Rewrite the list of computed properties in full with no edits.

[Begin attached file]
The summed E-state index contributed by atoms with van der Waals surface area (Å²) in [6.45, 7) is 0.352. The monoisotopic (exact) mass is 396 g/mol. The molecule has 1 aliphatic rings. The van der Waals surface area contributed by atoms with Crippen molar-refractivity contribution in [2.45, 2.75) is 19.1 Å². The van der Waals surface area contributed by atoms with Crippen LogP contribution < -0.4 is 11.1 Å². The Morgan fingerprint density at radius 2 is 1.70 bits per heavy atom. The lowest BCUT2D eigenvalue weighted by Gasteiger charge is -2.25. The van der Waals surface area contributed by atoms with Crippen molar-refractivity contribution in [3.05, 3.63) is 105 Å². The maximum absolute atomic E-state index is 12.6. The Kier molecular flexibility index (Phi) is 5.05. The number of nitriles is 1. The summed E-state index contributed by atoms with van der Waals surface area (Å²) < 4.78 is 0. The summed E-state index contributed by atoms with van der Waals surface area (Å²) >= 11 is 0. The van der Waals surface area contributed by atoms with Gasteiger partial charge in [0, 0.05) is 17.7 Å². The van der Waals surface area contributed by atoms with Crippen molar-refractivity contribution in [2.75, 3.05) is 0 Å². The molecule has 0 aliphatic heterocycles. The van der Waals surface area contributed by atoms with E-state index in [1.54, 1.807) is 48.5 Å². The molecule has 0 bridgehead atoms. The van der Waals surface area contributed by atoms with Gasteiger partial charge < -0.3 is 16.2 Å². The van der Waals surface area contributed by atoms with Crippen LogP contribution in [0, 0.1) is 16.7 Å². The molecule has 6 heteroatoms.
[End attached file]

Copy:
The summed E-state index contributed by atoms with van der Waals surface area (Å²) in [6.45, 7) is 0.352. The monoisotopic (exact) mass is 396 g/mol. The molecule has 1 aliphatic rings. The van der Waals surface area contributed by atoms with Crippen molar-refractivity contribution in [2.45, 2.75) is 19.1 Å². The van der Waals surface area contributed by atoms with Crippen LogP contribution < -0.4 is 11.1 Å². The Morgan fingerprint density at radius 2 is 1.70 bits per heavy atom. The lowest BCUT2D eigenvalue weighted by Gasteiger charge is -2.25. The van der Waals surface area contributed by atoms with Crippen molar-refractivity contribution in [3.05, 3.63) is 105 Å². The maximum absolute atomic E-state index is 12.6. The Kier molecular flexibility index (Phi) is 5.05. The number of nitriles is 1. The summed E-state index contributed by atoms with van der Waals surface area (Å²) < 4.78 is 0. The summed E-state index contributed by atoms with van der Waals surface area (Å²) >= 11 is 0. The van der Waals surface area contributed by atoms with Gasteiger partial charge in [0, 0.05) is 17.7 Å². The van der Waals surface area contributed by atoms with Crippen molar-refractivity contribution in [2.75, 3.05) is 0 Å². The molecule has 0 aliphatic heterocycles. The van der Waals surface area contributed by atoms with E-state index in [1.54, 1.807) is 48.5 Å². The molecule has 0 bridgehead atoms. The van der Waals surface area contributed by atoms with Gasteiger partial charge < -0.3 is 16.2 Å². The van der Waals surface area contributed by atoms with Crippen LogP contribution in [0, 0.1) is 16.7 Å². The molecule has 6 heteroatoms.